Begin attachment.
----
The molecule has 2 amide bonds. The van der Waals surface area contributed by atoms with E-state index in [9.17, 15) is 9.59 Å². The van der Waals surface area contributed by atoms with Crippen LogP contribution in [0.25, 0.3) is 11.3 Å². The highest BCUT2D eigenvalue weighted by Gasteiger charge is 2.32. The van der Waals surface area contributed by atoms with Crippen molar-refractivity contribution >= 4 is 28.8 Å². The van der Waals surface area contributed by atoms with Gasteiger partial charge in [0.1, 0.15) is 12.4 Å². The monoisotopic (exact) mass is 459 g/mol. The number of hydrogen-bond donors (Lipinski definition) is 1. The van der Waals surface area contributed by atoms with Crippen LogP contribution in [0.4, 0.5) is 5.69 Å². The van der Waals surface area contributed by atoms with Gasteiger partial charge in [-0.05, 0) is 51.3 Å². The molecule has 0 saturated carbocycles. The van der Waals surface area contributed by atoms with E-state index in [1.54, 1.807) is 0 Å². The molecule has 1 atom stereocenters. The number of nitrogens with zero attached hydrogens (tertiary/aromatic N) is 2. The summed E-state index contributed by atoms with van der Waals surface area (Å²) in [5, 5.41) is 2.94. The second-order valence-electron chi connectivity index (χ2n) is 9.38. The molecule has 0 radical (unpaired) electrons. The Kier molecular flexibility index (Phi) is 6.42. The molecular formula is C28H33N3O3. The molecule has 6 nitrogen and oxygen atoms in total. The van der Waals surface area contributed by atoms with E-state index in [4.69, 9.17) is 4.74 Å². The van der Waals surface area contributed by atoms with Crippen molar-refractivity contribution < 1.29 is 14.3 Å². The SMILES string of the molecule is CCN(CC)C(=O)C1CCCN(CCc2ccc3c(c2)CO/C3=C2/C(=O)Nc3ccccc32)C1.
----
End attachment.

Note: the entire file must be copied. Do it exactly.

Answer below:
The molecule has 2 amide bonds. The van der Waals surface area contributed by atoms with E-state index in [9.17, 15) is 9.59 Å². The van der Waals surface area contributed by atoms with Crippen LogP contribution in [0.25, 0.3) is 11.3 Å². The highest BCUT2D eigenvalue weighted by Gasteiger charge is 2.32. The van der Waals surface area contributed by atoms with Crippen molar-refractivity contribution >= 4 is 28.8 Å². The van der Waals surface area contributed by atoms with Gasteiger partial charge in [0.1, 0.15) is 12.4 Å². The monoisotopic (exact) mass is 459 g/mol. The number of hydrogen-bond donors (Lipinski definition) is 1. The van der Waals surface area contributed by atoms with Crippen LogP contribution in [0.4, 0.5) is 5.69 Å². The van der Waals surface area contributed by atoms with Gasteiger partial charge in [-0.05, 0) is 51.3 Å². The molecule has 0 saturated carbocycles. The van der Waals surface area contributed by atoms with E-state index in [1.54, 1.807) is 0 Å². The molecule has 1 atom stereocenters. The number of nitrogens with zero attached hydrogens (tertiary/aromatic N) is 2. The summed E-state index contributed by atoms with van der Waals surface area (Å²) in [5, 5.41) is 2.94. The second-order valence-electron chi connectivity index (χ2n) is 9.38. The molecule has 0 radical (unpaired) electrons. The Kier molecular flexibility index (Phi) is 6.42. The molecular formula is C28H33N3O3. The molecule has 6 nitrogen and oxygen atoms in total. The van der Waals surface area contributed by atoms with E-state index in [4.69, 9.17) is 4.74 Å². The van der Waals surface area contributed by atoms with Crippen molar-refractivity contribution < 1.29 is 14.3 Å². The SMILES string of the molecule is CCN(CC)C(=O)C1CCCN(CCc2ccc3c(c2)CO/C3=C2/C(=O)Nc3ccccc32)C1.